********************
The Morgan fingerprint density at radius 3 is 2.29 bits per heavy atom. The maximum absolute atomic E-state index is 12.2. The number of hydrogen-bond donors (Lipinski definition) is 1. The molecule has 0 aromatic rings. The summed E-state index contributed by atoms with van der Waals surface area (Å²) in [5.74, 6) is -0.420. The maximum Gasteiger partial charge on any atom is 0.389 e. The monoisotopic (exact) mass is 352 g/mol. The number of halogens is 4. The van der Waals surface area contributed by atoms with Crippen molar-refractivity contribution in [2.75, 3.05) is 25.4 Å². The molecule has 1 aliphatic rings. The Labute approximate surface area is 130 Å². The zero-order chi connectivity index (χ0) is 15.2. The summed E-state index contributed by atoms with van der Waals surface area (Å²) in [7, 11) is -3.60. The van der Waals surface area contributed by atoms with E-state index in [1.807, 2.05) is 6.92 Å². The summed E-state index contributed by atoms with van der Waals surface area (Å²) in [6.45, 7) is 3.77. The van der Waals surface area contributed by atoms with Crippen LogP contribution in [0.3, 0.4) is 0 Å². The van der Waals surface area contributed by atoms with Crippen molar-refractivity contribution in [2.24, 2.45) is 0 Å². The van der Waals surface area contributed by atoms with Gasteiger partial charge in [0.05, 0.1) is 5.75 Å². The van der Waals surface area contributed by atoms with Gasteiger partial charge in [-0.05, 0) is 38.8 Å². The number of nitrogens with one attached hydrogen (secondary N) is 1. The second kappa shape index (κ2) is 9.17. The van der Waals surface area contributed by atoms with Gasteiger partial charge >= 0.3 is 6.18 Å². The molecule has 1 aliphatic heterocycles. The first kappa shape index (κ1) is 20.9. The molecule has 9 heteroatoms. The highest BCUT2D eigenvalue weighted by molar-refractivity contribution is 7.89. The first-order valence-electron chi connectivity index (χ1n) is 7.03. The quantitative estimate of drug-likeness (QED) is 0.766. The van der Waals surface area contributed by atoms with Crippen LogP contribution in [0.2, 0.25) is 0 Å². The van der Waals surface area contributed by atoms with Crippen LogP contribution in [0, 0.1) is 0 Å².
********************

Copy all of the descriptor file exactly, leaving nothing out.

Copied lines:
The Morgan fingerprint density at radius 3 is 2.29 bits per heavy atom. The maximum absolute atomic E-state index is 12.2. The number of hydrogen-bond donors (Lipinski definition) is 1. The molecule has 0 aromatic rings. The summed E-state index contributed by atoms with van der Waals surface area (Å²) in [5.74, 6) is -0.420. The maximum Gasteiger partial charge on any atom is 0.389 e. The monoisotopic (exact) mass is 352 g/mol. The number of halogens is 4. The van der Waals surface area contributed by atoms with Crippen molar-refractivity contribution in [2.75, 3.05) is 25.4 Å². The molecule has 1 aliphatic rings. The Labute approximate surface area is 130 Å². The zero-order chi connectivity index (χ0) is 15.2. The summed E-state index contributed by atoms with van der Waals surface area (Å²) in [7, 11) is -3.60. The van der Waals surface area contributed by atoms with E-state index in [1.807, 2.05) is 6.92 Å². The summed E-state index contributed by atoms with van der Waals surface area (Å²) in [6.45, 7) is 3.77. The van der Waals surface area contributed by atoms with Crippen LogP contribution in [0.3, 0.4) is 0 Å². The van der Waals surface area contributed by atoms with Crippen molar-refractivity contribution in [2.24, 2.45) is 0 Å². The van der Waals surface area contributed by atoms with Gasteiger partial charge in [0.05, 0.1) is 5.75 Å². The van der Waals surface area contributed by atoms with Gasteiger partial charge in [-0.05, 0) is 38.8 Å². The number of nitrogens with one attached hydrogen (secondary N) is 1. The second kappa shape index (κ2) is 9.17. The van der Waals surface area contributed by atoms with Gasteiger partial charge >= 0.3 is 6.18 Å². The molecule has 1 aliphatic heterocycles. The first kappa shape index (κ1) is 20.9. The molecule has 9 heteroatoms. The highest BCUT2D eigenvalue weighted by molar-refractivity contribution is 7.89. The first-order valence-electron chi connectivity index (χ1n) is 7.03. The quantitative estimate of drug-likeness (QED) is 0.766. The van der Waals surface area contributed by atoms with Crippen LogP contribution in [0.2, 0.25) is 0 Å². The van der Waals surface area contributed by atoms with Crippen LogP contribution in [0, 0.1) is 0 Å².